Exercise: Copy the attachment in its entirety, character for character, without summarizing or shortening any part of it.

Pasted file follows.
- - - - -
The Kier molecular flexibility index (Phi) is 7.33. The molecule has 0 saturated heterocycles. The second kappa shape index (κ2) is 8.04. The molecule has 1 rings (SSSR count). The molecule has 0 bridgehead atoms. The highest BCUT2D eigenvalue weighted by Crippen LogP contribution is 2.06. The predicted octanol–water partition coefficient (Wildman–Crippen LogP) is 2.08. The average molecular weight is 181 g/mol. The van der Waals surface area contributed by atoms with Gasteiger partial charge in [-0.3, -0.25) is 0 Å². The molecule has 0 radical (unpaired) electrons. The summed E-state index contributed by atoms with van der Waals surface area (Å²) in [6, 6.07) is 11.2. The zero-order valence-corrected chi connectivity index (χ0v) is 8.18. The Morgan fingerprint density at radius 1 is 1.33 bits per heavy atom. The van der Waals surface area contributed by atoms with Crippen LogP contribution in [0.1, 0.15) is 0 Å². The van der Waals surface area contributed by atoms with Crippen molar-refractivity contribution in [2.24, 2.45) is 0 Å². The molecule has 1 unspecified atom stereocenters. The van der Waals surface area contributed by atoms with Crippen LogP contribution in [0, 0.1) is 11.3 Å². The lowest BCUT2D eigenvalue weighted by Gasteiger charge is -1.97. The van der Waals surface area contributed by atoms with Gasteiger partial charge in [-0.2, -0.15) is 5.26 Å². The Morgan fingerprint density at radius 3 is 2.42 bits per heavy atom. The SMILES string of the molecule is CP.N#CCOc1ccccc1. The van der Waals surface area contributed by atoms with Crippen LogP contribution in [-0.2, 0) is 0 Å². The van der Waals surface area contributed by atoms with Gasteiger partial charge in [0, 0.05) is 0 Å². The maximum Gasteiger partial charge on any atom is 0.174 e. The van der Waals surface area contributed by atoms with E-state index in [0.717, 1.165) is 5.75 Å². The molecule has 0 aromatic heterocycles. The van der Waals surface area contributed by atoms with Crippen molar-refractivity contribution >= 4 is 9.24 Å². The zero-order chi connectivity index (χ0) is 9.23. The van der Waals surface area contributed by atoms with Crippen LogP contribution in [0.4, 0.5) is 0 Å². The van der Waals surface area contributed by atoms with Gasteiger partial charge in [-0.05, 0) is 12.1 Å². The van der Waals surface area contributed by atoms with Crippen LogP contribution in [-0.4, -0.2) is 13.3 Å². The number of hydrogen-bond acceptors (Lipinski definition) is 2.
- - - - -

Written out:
The Kier molecular flexibility index (Phi) is 7.33. The molecule has 0 saturated heterocycles. The second kappa shape index (κ2) is 8.04. The molecule has 1 rings (SSSR count). The molecule has 0 bridgehead atoms. The highest BCUT2D eigenvalue weighted by Crippen LogP contribution is 2.06. The predicted octanol–water partition coefficient (Wildman–Crippen LogP) is 2.08. The average molecular weight is 181 g/mol. The van der Waals surface area contributed by atoms with Gasteiger partial charge in [-0.3, -0.25) is 0 Å². The molecule has 0 radical (unpaired) electrons. The summed E-state index contributed by atoms with van der Waals surface area (Å²) in [6, 6.07) is 11.2. The zero-order valence-corrected chi connectivity index (χ0v) is 8.18. The Morgan fingerprint density at radius 1 is 1.33 bits per heavy atom. The van der Waals surface area contributed by atoms with Crippen LogP contribution in [0.1, 0.15) is 0 Å². The van der Waals surface area contributed by atoms with Crippen molar-refractivity contribution in [2.24, 2.45) is 0 Å². The molecule has 1 unspecified atom stereocenters. The van der Waals surface area contributed by atoms with Crippen LogP contribution in [0, 0.1) is 11.3 Å². The lowest BCUT2D eigenvalue weighted by Gasteiger charge is -1.97. The van der Waals surface area contributed by atoms with Gasteiger partial charge in [-0.2, -0.15) is 5.26 Å². The Morgan fingerprint density at radius 3 is 2.42 bits per heavy atom. The SMILES string of the molecule is CP.N#CCOc1ccccc1. The van der Waals surface area contributed by atoms with Crippen LogP contribution in [-0.2, 0) is 0 Å². The van der Waals surface area contributed by atoms with Gasteiger partial charge in [0, 0.05) is 0 Å². The maximum Gasteiger partial charge on any atom is 0.174 e. The van der Waals surface area contributed by atoms with E-state index in [0.717, 1.165) is 5.75 Å². The molecule has 0 aromatic heterocycles. The van der Waals surface area contributed by atoms with Crippen molar-refractivity contribution >= 4 is 9.24 Å². The zero-order chi connectivity index (χ0) is 9.23. The van der Waals surface area contributed by atoms with Crippen LogP contribution in [0.4, 0.5) is 0 Å². The van der Waals surface area contributed by atoms with Gasteiger partial charge in [-0.05, 0) is 12.1 Å². The van der Waals surface area contributed by atoms with Crippen LogP contribution in [-0.4, -0.2) is 13.3 Å². The number of hydrogen-bond acceptors (Lipinski definition) is 2.